and worshiped and served created things
rather than the Creator--
who is forever praised. Amen.”
Much the same thing happened to Pharaoh after he
refused to let the Israelites leave Egypt,
and God hardened his heart.
It was not as though Pharaoh
would have been an obedient follower of the
Lord if God had not hardened his heart.
Pharaoh set his heart against the Lord, and
God simply confirmed
for all time Pharaoh’s decision
(see Exodus 8:15, 32; 9:34; 10:1).
The deception spoken of in the Gospels has to do with false prophets and/or messiahs who appear and seem to be authenticated by miracles. Taking the futurist position, we see the great deception spoken of in 2 Thessalonians 2 as a future event associated with the coming of the Antichrist after the rapture of the church. “Those who are perishing” will willingly embrace the imitation and follow the beast of the end times; they will perish “because they refused to love the truth and so be saved” (verse 10).
We don’t know exactly what the great deception
will be, only that it will be a strong delusion
capable of swaying the world’s allegiance toward
The Bible says that, in the time of the Antichrist and false prophet, there will be many signs to bolster their lies. The false prophet “performed great signs, even causing fire to come down from heaven to the earth in full view of the people. Because of the signs it was given power to perform on behalf of the first beast, it deceived the inhabitants of the earth” (Revelation 13:13–14). It is hard to imagine, but the deception during the tribulation will be worse than all of Satan’s other deceptions.
The Antichrist will have a deadly wound healed,
his “image” will breathe and speak and
(Revelation 13:12, 15).
In the broader sense,
anyone who rejects
the truth of God
is being deceived,
and at some point, God may simply abandon him to the
deception that he has willingly embraced.
There are plenty of false teachers today who
claim to teach God’s Word.
It is vitally important that every Christian
compare every teaching with what the Bible says and
spend the time necessary to evaluate what is being taught.
This is the mission of Got Questions,
and in keeping with that mission, we would encourage
every reader to compare what we say
with Scripture as well.
Those who are in Christ
have a new heart that speaks the
"Each of you must put off falsehood and speak
truthfully to your neighbor”
A person who bears
false witness is controlled by the flesh
rather than by the Spirit of God,
and he should
repent of that sin and
turn to Christ
"There are six things that the Lord hates, seven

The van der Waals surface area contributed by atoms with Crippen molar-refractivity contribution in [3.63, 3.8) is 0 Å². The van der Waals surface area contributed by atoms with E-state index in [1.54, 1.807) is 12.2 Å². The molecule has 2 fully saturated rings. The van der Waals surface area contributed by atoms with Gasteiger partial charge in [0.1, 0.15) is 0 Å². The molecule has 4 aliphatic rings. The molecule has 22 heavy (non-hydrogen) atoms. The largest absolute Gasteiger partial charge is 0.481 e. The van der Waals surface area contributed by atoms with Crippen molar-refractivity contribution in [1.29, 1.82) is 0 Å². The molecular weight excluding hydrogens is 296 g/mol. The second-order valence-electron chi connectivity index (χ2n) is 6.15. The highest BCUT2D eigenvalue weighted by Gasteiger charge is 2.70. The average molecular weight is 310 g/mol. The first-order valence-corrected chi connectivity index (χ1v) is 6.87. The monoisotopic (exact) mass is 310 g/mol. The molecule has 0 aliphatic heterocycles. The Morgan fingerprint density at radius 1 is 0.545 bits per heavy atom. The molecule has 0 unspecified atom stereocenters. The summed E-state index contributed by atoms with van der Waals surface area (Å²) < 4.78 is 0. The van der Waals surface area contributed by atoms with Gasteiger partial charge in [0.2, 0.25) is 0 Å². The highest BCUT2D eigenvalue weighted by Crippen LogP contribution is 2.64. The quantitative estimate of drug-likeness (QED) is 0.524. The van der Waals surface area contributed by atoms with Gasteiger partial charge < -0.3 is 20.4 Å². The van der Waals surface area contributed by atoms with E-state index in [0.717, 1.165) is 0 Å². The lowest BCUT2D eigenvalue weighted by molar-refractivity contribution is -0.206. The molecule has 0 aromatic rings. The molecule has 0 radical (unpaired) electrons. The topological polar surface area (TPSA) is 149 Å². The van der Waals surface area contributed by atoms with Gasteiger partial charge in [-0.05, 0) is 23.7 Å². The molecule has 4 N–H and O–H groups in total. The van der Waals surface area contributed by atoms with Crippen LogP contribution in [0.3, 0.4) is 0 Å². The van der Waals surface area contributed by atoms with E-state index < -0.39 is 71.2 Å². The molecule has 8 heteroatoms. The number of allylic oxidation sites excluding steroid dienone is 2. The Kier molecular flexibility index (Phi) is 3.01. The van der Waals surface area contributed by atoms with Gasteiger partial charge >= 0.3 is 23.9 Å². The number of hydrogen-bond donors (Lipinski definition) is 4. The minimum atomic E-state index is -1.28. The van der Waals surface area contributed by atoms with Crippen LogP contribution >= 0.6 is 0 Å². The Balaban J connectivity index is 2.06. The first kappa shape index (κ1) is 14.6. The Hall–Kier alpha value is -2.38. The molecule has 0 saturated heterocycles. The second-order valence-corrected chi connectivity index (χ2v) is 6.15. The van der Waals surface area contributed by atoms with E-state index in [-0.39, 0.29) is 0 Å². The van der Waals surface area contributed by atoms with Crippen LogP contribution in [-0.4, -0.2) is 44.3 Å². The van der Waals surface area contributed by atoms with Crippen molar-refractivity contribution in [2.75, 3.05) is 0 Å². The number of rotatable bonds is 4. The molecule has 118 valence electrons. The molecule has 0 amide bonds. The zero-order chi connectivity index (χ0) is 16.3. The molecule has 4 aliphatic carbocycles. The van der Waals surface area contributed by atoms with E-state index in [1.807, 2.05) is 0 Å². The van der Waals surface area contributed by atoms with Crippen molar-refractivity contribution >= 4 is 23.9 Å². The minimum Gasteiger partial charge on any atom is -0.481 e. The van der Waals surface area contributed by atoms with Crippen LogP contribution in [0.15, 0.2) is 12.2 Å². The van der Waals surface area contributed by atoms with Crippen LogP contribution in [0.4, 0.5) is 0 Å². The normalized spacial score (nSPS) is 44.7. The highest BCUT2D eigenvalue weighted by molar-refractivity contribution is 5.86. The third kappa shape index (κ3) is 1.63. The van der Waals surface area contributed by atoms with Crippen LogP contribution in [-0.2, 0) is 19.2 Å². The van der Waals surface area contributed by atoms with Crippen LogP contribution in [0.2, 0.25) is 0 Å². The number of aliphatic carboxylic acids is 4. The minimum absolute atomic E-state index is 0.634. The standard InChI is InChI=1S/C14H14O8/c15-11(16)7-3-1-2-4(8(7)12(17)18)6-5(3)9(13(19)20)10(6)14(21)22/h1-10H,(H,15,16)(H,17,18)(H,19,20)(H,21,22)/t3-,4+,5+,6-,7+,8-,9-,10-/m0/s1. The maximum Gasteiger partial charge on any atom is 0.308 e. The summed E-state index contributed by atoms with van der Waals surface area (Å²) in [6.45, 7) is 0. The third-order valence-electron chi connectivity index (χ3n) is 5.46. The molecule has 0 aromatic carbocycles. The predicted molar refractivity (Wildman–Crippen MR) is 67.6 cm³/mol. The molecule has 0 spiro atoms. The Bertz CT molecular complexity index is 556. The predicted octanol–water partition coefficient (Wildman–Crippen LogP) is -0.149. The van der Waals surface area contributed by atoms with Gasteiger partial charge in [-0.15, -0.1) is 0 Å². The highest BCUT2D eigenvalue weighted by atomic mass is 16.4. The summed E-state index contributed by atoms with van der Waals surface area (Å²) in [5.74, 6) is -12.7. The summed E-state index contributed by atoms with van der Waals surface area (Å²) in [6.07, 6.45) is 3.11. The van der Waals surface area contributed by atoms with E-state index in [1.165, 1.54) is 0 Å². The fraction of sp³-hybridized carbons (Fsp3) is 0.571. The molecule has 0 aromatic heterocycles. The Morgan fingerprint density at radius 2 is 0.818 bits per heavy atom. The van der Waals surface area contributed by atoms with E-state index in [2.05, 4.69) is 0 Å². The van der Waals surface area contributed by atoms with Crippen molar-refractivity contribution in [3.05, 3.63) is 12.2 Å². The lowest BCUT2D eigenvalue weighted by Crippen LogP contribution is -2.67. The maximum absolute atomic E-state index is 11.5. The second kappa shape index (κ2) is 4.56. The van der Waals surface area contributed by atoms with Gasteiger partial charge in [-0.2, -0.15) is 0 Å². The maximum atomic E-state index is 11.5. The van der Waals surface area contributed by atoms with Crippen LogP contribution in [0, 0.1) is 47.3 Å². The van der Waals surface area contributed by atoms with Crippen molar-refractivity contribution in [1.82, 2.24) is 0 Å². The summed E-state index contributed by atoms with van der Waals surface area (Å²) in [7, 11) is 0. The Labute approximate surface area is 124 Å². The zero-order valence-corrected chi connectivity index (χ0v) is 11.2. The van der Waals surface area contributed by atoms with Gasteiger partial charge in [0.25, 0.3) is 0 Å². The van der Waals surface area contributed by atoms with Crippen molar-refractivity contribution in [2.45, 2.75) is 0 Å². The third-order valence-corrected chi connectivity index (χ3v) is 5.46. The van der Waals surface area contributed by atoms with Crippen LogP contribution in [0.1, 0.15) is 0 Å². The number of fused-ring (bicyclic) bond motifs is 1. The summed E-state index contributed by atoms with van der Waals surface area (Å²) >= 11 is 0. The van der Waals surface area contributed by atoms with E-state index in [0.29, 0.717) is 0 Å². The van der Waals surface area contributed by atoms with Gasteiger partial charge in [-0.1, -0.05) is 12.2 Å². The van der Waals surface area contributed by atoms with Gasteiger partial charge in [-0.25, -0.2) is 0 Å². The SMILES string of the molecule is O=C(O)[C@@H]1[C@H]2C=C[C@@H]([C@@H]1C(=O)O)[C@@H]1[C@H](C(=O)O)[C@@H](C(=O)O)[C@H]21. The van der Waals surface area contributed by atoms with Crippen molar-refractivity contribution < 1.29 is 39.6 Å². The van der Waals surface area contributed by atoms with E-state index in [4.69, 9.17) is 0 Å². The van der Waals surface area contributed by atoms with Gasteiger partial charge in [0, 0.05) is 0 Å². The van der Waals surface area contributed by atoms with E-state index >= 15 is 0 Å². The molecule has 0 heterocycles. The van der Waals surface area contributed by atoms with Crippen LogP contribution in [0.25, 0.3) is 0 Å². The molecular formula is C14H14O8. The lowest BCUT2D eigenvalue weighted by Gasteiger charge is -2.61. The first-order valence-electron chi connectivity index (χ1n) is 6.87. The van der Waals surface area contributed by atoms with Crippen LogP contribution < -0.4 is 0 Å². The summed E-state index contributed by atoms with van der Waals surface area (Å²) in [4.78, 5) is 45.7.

that are an abomination to
Him...a lying tongue...a false witness
who breathes out lies..."
“If any one of you is without sin,
let him be the
to throw a stone at her”
is found in John 8.
Jesus was teaching in the temple when
the scribes and Pharisees brought to Him a woman
who had been caught in the act of adultery,
and they asked Him if she should
as required by the Law of Moses.
However, they cared nothing
about this woman;
they were using her to trap Jesus.
In their minds, if He told them to set the woman free,
they could claim He did not hold to the Law of Moses.
If He told them to stone her,
they could claim He was not the Savior;
and, if He said nothing, they could claim He lacked wisdom.
Jesus did not answer immediately but stooped and
wrote something on the ground,
and they kept pressing Him. Finally, the Lord said, in essence,
“Go ahead and stone her because that is what the
But the Law also requires that the
first stone be thrown
person who is sinless
in connection with this charge”
There is no doubt that this woman was guilty of a capital offense and that the Law required that she be stoned,
but the Law also required that the guilty man be stoned as well
that witnesses be produced,
and that a witness begin the execution.
But the Jewish leaders came with venom against Jesus and were
thwarted by their own single-minded hate.
They did not produce the guilty man, and they were unwilling or unable to produce the required witnesses.
We do not know what Jesus wrote, but, after He wrote a second time, the Jews left one by one, from the oldest to the youngest,
without saying another word.
From this passage we learn that
we do not accuse others unless we first thoroughly search
our own hearts and minds to
make certain that we are pure
in every possible aspect